Mexican-born filmmaker Guillermo Del Toro makes horror-fantasy films, but they’ve brought him praise way beyond the world of genre fandom. His gothic fable “Pan’s Labyrinth” earned a bunch of Oscar nominations and shows up regularly on lists of the best films of the century.
He was also behind the robots-vs-monster blockbuster “Pacific Rim,” and the FX show “The Strain,” which he co-created with Chuck Hogan. The series just launched a new season last week. Rico spoke to him at the Los Angeles County Museum Of Art where there’s now an exhibit of his own personal items, culled from what he calls “Bleak House.”
That’s his personal working office, which he keeps stuffed with everything from life-sized statues of Frankenstein’s monster, to taxidermy, to movie collectibles. In a press conference before the show opened, he said he considers Bleak House his “greatest achievement.” When Rico met with the director, he asked why.
Guillermo del Toro: It’s like an exploded view of my brain. I organize it as a thinking place where I do the shelving, I classify the books alphabetically. The little altars in the house, every object, every little trinket is there because I put it there, and there’s a reason behind it. There’s a corner dedicated to [H. P.] Lovecraft. There’s another corner dedicated to crustaceans. And another corner dedicated to insects or watches or — you know. When you see Bleak House, it’s me in a sense.
Rico Gagliano: Lovecraft, crustaceans, insects; all of those are represented in this exhibition, and I want to go through each one, and tell me what the significance is to you. Starting with insects because insects are the most freaky things in the world to me. I can’t stand cockroaches, and the first film of yours that I saw was “Mimic,” which is all about giant cockroaches. So, start with that. What’s the fascination?
Guillermo del Toro: Well, I think that the most alien creatures in the world live with us. When you think about insects, they have multiple hearts. They don’t need oxygen; they don’t have lungs. Their blood is white. They have six, seven, eight eyes — whatever they need.
Rico Gagliano: Nothing that you’re saying is making me more pleased with insects.
Guillermo del Toro: And the fact, then, is, as a kid in Mexico, in my grandmother’s house, I shared that house with hordes of insects, particularly a horde of cockroaches that lived in the water tank. My grandma used to pay us very paltry sums to go in and clean that water tank.
Rico Gagliano: You could not pay me enough.
Guillermo del Toro: Well, I tell you, the scariest part was lifting the lid. Because the entire lid was covered with roaches.
Rico Gagliano: [In horror] Aaaaaahhhhh!
Guillermo del Toro: And then, the thing about insects that is freaky, and particularly roaches, they are not afraid of you. You know, these things are a hundred times your size — smaller — and they attack you. They go for you. And that is incredibly scary. It’s a little bit like Joe Pesci with a knife.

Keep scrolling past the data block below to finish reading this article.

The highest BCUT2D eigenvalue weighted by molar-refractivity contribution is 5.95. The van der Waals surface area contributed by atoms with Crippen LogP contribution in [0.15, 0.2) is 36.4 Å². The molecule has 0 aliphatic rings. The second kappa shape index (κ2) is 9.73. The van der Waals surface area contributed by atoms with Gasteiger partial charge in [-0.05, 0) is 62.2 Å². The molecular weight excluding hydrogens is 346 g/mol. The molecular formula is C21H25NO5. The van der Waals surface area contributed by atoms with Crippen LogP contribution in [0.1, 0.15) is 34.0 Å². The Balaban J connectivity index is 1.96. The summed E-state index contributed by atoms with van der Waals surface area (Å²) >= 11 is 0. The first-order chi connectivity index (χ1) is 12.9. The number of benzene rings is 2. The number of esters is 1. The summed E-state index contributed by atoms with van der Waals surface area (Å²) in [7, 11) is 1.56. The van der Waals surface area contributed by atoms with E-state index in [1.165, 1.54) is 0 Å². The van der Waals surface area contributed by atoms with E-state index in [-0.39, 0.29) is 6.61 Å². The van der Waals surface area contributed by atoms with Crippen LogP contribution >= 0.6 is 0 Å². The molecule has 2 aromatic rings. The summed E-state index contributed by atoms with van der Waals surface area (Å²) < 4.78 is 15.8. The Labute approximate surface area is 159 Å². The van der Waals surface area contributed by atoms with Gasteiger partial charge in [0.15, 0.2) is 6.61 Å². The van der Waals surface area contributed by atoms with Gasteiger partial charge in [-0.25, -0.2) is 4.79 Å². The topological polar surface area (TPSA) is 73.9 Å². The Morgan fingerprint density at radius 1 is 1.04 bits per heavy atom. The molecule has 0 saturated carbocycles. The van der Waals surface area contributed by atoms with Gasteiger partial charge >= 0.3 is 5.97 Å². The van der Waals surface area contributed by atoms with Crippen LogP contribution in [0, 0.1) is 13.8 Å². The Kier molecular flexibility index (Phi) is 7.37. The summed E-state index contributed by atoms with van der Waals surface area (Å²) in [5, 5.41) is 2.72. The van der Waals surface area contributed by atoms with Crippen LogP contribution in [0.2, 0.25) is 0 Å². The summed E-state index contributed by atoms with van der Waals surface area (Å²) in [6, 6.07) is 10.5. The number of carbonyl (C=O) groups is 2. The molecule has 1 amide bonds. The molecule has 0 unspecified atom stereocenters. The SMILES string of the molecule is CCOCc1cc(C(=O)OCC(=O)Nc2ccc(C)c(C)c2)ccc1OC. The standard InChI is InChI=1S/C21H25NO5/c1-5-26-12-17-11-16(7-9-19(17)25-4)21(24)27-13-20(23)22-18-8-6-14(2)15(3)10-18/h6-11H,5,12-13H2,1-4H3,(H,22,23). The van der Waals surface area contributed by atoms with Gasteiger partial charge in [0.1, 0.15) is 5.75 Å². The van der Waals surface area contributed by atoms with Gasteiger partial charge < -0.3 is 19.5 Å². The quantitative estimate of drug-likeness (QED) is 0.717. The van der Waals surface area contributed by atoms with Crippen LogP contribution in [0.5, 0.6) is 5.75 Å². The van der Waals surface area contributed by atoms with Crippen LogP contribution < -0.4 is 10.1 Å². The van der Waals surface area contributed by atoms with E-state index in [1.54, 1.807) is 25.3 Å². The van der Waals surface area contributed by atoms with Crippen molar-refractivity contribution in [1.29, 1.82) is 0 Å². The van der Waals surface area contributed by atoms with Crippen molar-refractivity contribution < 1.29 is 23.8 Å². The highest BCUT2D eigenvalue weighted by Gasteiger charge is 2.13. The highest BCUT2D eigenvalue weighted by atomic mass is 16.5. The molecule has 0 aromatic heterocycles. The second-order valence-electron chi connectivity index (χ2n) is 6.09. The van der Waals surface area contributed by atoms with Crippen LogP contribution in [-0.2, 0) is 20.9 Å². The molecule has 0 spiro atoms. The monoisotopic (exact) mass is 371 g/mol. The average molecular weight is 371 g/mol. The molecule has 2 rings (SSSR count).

Rico Gagliano: They’re the Joe Pesci of the animal world.
Guillermo del Toro: Yes, “What? I’m funny?” You know, they come at you.
Rico Gagliano: But then, why celebrate them and have them in your house and altars?
Guillermo del Toro: I celebrate what I like and what I fear. And my movies, the only monsters that are remote because of their perfection are insects, you know?
If God made a mistake with an avocado by putting too big a pit, you know, God got everything right, apparently, with insects because they are perfect reproductive, eating, constructing machines, but they lack a soul. They have a sort of hive mentality. They die for the hive, but they don’t have a moral choice. They represent uncomplicated, horrible, unstoppable nature for me, and they are perfection, but they are not a perfection that is pleasing. I am a lover of imperfection, and I celebrate it.
Rico Gagliano: Why?
Guillermo del Toro: It’s a standard we can all live by, you know? I think imperfection is a highly attainable goal, whereas perfection isn’t. It isn’t. And I think that we live in a world that goes — it’s a pendulum swing, socially, of completely staged perfection: we present ourselves politically impeccable, perfect, shiny teeth. We don’t sweat. We wear the right clothes.
And then, you swing the pendulum, and we are shooting each other, we’re chewing on each other, we’re grinding each other. And the pendulum, if it’s not that extreme in one end, is not that extreme on the other. And in the middle, it’s imperfection. And I think when we allow ourselves to be imperfect, fallible, grotesque even, we deal with it.
Rico Gagliano: This leads nicely to the second thing I’d talk about that you’re fascinated by and is represented very well in this exhibition — is monsters. Talk to us about your fascination with them.